Is the food and drink sector ready for upcoming HFSS regulations?
If asked to hum your favourite advertising jingles, how many of them would be for food and drink products that would likely fall foul of the Government’s upcoming restrictions on HFSS ads?
For those in comms in the food and drink sector, the rules on HFSS (foods High in Fat, Sugar and Salt) coming into place in October will change work drastically. The advertising landscape in the UK will be completely different. Those old mainstays of traditional TV advertising that are yoghurt, chocolate and spreadable cheese adverts featuring happy celebrities will be gone, and with them, the UK obesity crisis. At least, that’s the thinking laid out in the Government’s ‘Introducing a total online advertising restriction for products high in fat, sugar and salt (HFSS)’ consultation findings.
‘While the evidence is not conclusive, it’s possible that restricting HFSS advertising exposure could […] influence adult purchases and consumption […] Further restrictions on HFSS advertising could therefore help reduce overconsumption and generate significant additional health benefits,’ say the Government’s conclusions.
Whether or not this will work to help people (and the companies they buy from) make ‘healthier’ choices, or draw criticism equal to that received by recent mandates on calorie inclusion in menus across England, change is coming. What this means in practice – a 9pm watershed on television for HFSS adverts and a complete ban on digital HFSS advertising from 22 October 2022.
Considering the impact these restrictions will have – potentially ‘the most significant in-store changes seen in decades,’ according to Barclays analyst James Anstead – are food and drink comms practioners ready?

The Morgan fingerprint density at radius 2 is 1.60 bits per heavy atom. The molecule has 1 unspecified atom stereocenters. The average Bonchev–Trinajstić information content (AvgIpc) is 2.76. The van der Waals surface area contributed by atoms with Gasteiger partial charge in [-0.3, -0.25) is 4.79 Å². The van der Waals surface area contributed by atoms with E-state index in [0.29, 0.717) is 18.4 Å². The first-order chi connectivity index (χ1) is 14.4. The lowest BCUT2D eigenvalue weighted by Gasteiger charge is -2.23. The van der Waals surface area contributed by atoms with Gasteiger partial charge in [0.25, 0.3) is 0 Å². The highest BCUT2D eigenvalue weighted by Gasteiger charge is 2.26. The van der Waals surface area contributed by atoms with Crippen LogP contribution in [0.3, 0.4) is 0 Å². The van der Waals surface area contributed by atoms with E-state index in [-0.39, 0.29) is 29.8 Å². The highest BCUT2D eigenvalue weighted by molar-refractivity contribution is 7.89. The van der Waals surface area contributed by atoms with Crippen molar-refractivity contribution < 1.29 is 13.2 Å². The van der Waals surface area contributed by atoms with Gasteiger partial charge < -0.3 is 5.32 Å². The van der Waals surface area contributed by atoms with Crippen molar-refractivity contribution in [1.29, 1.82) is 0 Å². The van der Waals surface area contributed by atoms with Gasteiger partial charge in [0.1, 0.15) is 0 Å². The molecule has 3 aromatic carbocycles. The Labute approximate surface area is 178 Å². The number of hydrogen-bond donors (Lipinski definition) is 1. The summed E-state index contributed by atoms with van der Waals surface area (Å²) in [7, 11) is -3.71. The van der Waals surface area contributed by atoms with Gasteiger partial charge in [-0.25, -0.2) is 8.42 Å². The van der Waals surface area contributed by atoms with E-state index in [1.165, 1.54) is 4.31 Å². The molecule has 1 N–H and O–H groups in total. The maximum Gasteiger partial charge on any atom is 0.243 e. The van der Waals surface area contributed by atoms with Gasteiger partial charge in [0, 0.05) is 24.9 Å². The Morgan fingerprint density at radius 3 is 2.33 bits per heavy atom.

There’s a lot of opportunity here. That 9pm watershed and the restrictions on HFSS paid-for ads online doesn’t explicitly include earned media. That means for HFSS brands and clients, the comms function potentially becomes much more valuable. But with that opportunity comes responsibility to share the right message, with the right people.
‘Being part of the discussion is key to getting your voice heard,’ says Vhari Russell, managing director at The Food Marketing Experts.
‘We’ve been working hard to drive collaborations to increase the following for the brands we work with and increase the data they have to enable them to sell directly to consumers. It is about ensuring all the bases are covered in terms of driving traffic to store, both online and bricks and mortar, and then creating standout to establish a brand of choice positioning.
‘Grow your tribe, so that you have a key and engaged customer base that will champion products outside of advertising. Working with influencers is critical to a brand’s success, however, you need to ensure you comply with best practice.’
One organisation that moved ahead of the regulations was TfL, whose policy on junk food advertising has been estimated to have decreased weekly junk food purchases by 1,000 calories. But which other companies are already approaching the regulations in the right way?
‘Dr Wills – we loved their campaign to help drive sales in Tesco to keep their listings,’ says Vhari. ‘Pip & Nut, too – many of the team now subscribe to get their nut butter deliveries since the pandemic.
‘TfL has already reported a significant change, and I think it is a great opportunity for brands to get creative and return to grassroots tactics. The guidelines have been put in place to help the nation eat better and make healthier choices. For brands that are high in salt and sugar, it is key to communicate in an honest and engaging way. Very few brands state you should eat their product all day every day, so it’s about consciously conveying the occasions to consume.’
With the cost of living crisis in the UK impacting purchasing decisions, and food High in Fat, Sugar and Salt often a cheaper and more convenient choice, HFSS products will continue to have a place on shelves.
PR teams working in the food and drink sector have an opportunity to make a difference with their campaigns, just as brands do with their approach – comms can help consumers mix HFSS foods into as balanced a lifestyle as they can manage within their means.
‘Brands need to drive the occasions when their products fit into the customer’s life so that they remain in the basket week in week out,’ says Vhari. ‘When consumers’ budgets are being hit harder it is vital that brands share the purpose, values, and credentials to retain customer loyalty.
‘I think that disruptive marketing combined with engaging and mouth-watering content is here to stay.’
For more on food and drink, check out these 10 top UK food bloggers. To track how the media is covering HFSS restrictions, try Vuelio’s Media Monitoring services – book a demo here.
Leave a Comment